Wednesday, February 06, 2008

Which Antihypertensive Drug Matters. Part 3

In an accompanying editorial, INSTANCE OFking J.
Terpsichorean, MD, MPH, an employee of the Food and Drug Disposal (FDA)
but penning in a private susceptibleness, says that “for patients with
arthritis or other good health that require chronic pain suspension, arcoxia appears to be the safest NSAID option from a cardiovascular
orientation.” He criticizes the FDA for having approved rofecoxib while
admitting that “it lacked ‘complete certainty’ that the drug increased
cardiovascular risk.
Such a flag does not protect consumers,” he says.
In element, “the occurrent to immediately withdraw high-dose rofecoxib
from the food market masses the results of the Vioxx Gastrointestinal
Outcomes Enquiry (VIGOR) tryout, and to scrutiny quickly and
intensively its cardiovascular risks at lower doses, increased the bit
of patients harmed by the drug, as well as the earnings made from its
continuous shopping,” Dr.
Whole meal flour states. “If the lessons of recent noesis have been
learned,” he says, “the FDA’s concerns will now be squarely focused on
case prophylactic device rather than corporate profitability, and,
ultimately, common grasp will prevail.”

Both rofecoxib (Vioxx; Merck) and valdecoxib (Bextra/Valdyne/Dynoral; Pfizer) were withdrawn from the stratum worldwide in 2004 and 2005, respectively.
Celecoxib (Celebrex/Celebra; Pfizer) cadaver on the sales outlet.
Lumiracoxib (Prexige; Novartis) is available in a company of countries worldwide, including the United Monarchy and Land.
Etoricoxib (Tauxib/Arcoxia; Merck) is available in India, registered in some European countries, and under limited review by the FDA in the United States.
This is a part of article Which Antihypertensive Drug Matters. Part 3 Taken from "Generic Arcoxia (Etoricoxib)" Information Blog

Friday, February 01, 2008

Which Antihypertensive Drug Matters. Part 2

In another legal proceeding, Patricia McGettigan, MB BS, PhD, and
David William Henry, MB ChB, from the Body of Newcastle, New South
Wales, Australia, conducted a meta-analysis of the observational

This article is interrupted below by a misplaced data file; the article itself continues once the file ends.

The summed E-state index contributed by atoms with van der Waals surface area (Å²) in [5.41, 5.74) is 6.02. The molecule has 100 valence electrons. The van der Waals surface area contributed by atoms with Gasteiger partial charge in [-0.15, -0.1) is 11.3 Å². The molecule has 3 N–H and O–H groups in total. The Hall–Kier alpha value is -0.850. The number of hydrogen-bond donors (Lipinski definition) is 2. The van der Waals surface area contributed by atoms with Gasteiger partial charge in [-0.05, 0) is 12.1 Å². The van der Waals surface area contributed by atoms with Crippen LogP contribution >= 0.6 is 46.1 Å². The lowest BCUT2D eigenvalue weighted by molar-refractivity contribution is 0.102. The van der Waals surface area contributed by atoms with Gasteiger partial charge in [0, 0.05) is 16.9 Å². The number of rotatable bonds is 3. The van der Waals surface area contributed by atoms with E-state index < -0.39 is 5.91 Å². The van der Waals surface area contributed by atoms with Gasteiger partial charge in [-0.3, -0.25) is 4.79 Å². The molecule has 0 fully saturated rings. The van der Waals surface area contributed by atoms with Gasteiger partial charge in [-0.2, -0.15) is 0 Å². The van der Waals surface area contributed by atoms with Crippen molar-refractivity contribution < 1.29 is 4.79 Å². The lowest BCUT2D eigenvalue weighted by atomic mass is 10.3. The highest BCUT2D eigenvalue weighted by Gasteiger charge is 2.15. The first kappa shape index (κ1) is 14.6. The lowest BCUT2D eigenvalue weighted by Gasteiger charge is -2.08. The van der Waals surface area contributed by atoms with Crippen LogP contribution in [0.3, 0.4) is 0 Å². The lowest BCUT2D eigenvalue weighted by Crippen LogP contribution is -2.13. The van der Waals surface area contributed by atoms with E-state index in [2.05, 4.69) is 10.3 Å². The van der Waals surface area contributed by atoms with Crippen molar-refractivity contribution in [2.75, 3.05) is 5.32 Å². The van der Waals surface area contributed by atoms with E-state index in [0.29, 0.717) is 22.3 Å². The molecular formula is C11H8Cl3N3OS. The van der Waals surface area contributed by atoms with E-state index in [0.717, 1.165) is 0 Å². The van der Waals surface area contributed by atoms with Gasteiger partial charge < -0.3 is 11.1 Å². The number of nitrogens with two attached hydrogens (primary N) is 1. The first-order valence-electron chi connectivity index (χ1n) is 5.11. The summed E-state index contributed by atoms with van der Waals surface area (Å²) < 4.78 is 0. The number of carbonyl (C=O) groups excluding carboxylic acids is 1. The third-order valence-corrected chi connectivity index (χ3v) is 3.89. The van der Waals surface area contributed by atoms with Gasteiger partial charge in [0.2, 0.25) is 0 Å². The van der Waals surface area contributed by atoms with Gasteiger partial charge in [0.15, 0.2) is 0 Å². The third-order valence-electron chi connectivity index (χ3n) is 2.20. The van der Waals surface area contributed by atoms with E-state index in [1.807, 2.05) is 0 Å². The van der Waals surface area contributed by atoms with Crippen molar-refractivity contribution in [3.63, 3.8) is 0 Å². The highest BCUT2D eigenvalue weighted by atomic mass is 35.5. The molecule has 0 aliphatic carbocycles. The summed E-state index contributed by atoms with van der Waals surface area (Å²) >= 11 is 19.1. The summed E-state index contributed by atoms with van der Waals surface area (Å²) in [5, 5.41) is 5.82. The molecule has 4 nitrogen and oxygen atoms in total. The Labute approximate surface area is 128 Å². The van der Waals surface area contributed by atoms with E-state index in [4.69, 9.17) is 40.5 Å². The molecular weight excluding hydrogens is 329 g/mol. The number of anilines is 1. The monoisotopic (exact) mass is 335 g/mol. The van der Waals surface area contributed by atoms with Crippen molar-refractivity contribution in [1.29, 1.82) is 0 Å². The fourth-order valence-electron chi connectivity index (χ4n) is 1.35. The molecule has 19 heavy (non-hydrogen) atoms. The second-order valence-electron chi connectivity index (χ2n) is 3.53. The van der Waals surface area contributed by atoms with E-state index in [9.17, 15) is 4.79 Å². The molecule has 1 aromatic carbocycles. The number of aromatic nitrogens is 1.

studies in the medical written material to compare the risks of serious
cardiovascular events (predominantly MI) with mortal arcoxia and COX-2
inhibitors. Support for this recapitulation was provided through plan
grants from the National Eudaimonia and Medical Investigating
Administrative unit of Australia and the National Center Founding
The literary criticism was based on 17 case-control analyses that
included 86,193 cases with cardiovascular events and over 500,000
controls using selective COX-2 inhibitors or NSAIDs (mainly ibuprofen,
diclofenac, naproxen, indomethacin, or piroxicam) and 6 company
analyses that included 75,520 users of selective COX-2 inhibitors,
375,619 users of nonselective NSAIDs, and 594,720 unexposed

A dose-related risk was found with rofecoxib (relative risk 1.33
with ≤ 25 mg/day and 2.19 with > 25 mg/day), the authors write up.
The risk was elevated during the starting time 30 days of direction.
Celecoxib was not associated with increased risk of vascular attack.
Diclofenac, indomethacin, and probably meloxicam were also associated
with increased risk.
The authors conclude that their psychotherapy confirms a dose-related
risk of cardiovascular events with selective COX-2 inhibitors and that,
based on the observational studies, the risk increases early in care.
They add that diclofenac, an older NSAID, also appears to effort this
risk and that “there are information for reviewing its regulatory

This is a part of article Which Antihypertensive Drug Matters. Part 2 Taken from "Generic Arcoxia (Etoricoxib)" Information Blog